Theatrical song cycle tells a Civil War story

The idea of a musical about the Civil War conjures images of heartsick soldiers singing on blood-soaked battlefields.

That is not what "Rappahannock County" is about. Instead, the new theater piece set to premiere here in April as part of the Virginia Arts Festival will present the personal wartime stories of 18 or so characters from one county in Virginia.


A county where no major battles took place.

"I knew I wanted to set it in Virginia," said Mark Campbell, who wrote the lyrics. "Virginia suffered the most and was the most conflicted about seceding" from the United States.

The work, with music by Ricky Ian Gordon, was commissioned by the arts festival and Virginia Opera to commemorate the 150th anniversary of the start of the Civil War. The other partners are the University of Richmond and the University of Texas at Austin; the piece will be mounted at both schools in September 2011. Tickets for the first performances at Harrison Opera House go on sale in early October.

The acclaimed, New York-based creative team spent the past week in Norfolk with singers brought in for a workshop production so the creators could see the piece staged.

"Which is huge for those guys, to hear what they've put on paper sung out loud," said Rob Fisher, music director for the project. Fisher is a Norfolk native with stellar credits as an orchestral conductor and Broadway artistic director.

On Thursday evening, about 100 board members, donors and potential donors were given a sneak peek at the work in progress.

One of the guests, Scott Williamson, who runs the Norfolk-based Virginia Chorale and Opera Roanoke, said he attended rehearsals through the week. He liked what he heard and is considering mounting the piece in Roanoke, he said.

"The music is a combination of the best of Broadway and opera. Ricky Ian Gordon is inheriting that mantle of being a great American songwriter," Williamson said. "He's been compared to (Leonard) Bernstein and (Stephen) Sondheim.

"He's got really good theatrical instincts, so he's able to paint vivid character sketches in music."

Five singers presented 16 songs Thursday night, with piano accompaniment. The final production will feature a few more songs accompanied by around 15 instrumentalists, Gordon said. In addition to minimal sets, costumes, props and lighting, Civil War-related images will be projected onstage.

During a rehearsal this week, Chesapeake native and rising soprano Aundi Marie Moore halted and wept in the midst of singing "Hallie-Ann," a song about a newly freed slave, now "contraband" of war, placing her dead infant in a coffin.

She didn't weep Thursday night, but some in the audience did. Afterward, Moore said she has no children, but imagined her dear mother in that situation.

"I sang his music as a college student," she said of Gordon. "I love his music. It has a musical theater feel mixed with classical."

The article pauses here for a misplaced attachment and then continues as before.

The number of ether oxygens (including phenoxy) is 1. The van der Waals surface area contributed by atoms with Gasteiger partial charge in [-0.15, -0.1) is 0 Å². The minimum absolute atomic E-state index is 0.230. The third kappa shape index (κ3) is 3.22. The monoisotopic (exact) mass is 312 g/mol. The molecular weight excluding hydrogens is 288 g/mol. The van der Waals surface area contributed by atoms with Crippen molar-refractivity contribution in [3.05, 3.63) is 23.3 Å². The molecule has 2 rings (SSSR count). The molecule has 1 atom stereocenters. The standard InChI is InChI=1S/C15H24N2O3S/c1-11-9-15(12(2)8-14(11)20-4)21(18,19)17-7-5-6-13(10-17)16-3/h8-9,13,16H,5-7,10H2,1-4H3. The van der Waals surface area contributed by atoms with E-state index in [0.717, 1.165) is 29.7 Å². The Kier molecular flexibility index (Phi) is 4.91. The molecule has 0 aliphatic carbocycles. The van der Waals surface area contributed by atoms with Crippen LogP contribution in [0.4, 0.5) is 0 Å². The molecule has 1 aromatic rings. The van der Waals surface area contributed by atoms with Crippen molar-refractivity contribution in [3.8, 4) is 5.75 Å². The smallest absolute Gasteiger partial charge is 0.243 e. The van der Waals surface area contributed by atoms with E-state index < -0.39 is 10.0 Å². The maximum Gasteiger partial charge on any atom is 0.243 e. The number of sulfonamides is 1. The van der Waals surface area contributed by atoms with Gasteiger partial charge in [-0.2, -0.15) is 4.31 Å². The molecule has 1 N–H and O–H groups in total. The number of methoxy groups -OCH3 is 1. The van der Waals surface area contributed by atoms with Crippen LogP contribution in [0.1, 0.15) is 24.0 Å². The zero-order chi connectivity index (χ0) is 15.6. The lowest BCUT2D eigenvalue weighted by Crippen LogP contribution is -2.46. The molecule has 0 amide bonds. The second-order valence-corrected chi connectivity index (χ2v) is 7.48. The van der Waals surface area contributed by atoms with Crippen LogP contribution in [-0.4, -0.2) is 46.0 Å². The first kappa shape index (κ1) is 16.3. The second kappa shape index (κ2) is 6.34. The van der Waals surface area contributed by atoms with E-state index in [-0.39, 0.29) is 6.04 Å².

Earlier that day, Gordon and Campbell sat in the lobby of a Norfolk hotel to discuss the project.

Gordon is a rising star in the world of new music that is a hybrid of opera and musical theater. Campbell said he also prefers that blend.

Gordon writes for the concert hall, opera, dance, theater and film. His opera "The Grapes of Wrath" premiered in 2007 at Minnesota Opera. When the composer's music was presented at Lincoln Center in 2001 as part of an American Songbook series, The New York Times raved, "It's caviar for a world gorging on pizza."

Campbell has penned the libretto, or lyrics, for numerous operas, including "Later the Same Evening," which imagined the lives of characters in Edward Hopper paintings. The Times called his lyrics for that piece witty.

Campbell's work has been performed at Wolf Trap in Vienna, Va., and at the Brooklyn Academy of Music's Next Wave Festival. The two New Yorkers have known each other since the late 1970s but had never collaborated, Gordon said.

They got started in late 2008 by reading material on the Civil War and, in Gordon's case, watching films and documentaries.

"Rappahannock County" has evolved into a form that both call a "theatrical song cycle." That is, the work consists of a series of songs. Each song tells a story, but the whole piece is not a single, coherent narrative like that found in a classic musical or opera.

The lyrics often are loosely based on real situations unearthed in their research. Edward Ayers, an historian on the American South who is president of the University of Richmond, is creative adviser for the project.

Fisher said he couldn't think of a single "successful" musical theater piece on the Civil War. He's hoping this piece may fill that gap.

"Part of their success is that they focused on a narrower slice and found the universal in it," Fisher said. "They found multiple voices" to address "the universality of war and loss as experienced by all sides."
- Teresa Annas, The Virginian-Pilot, August 1, 2010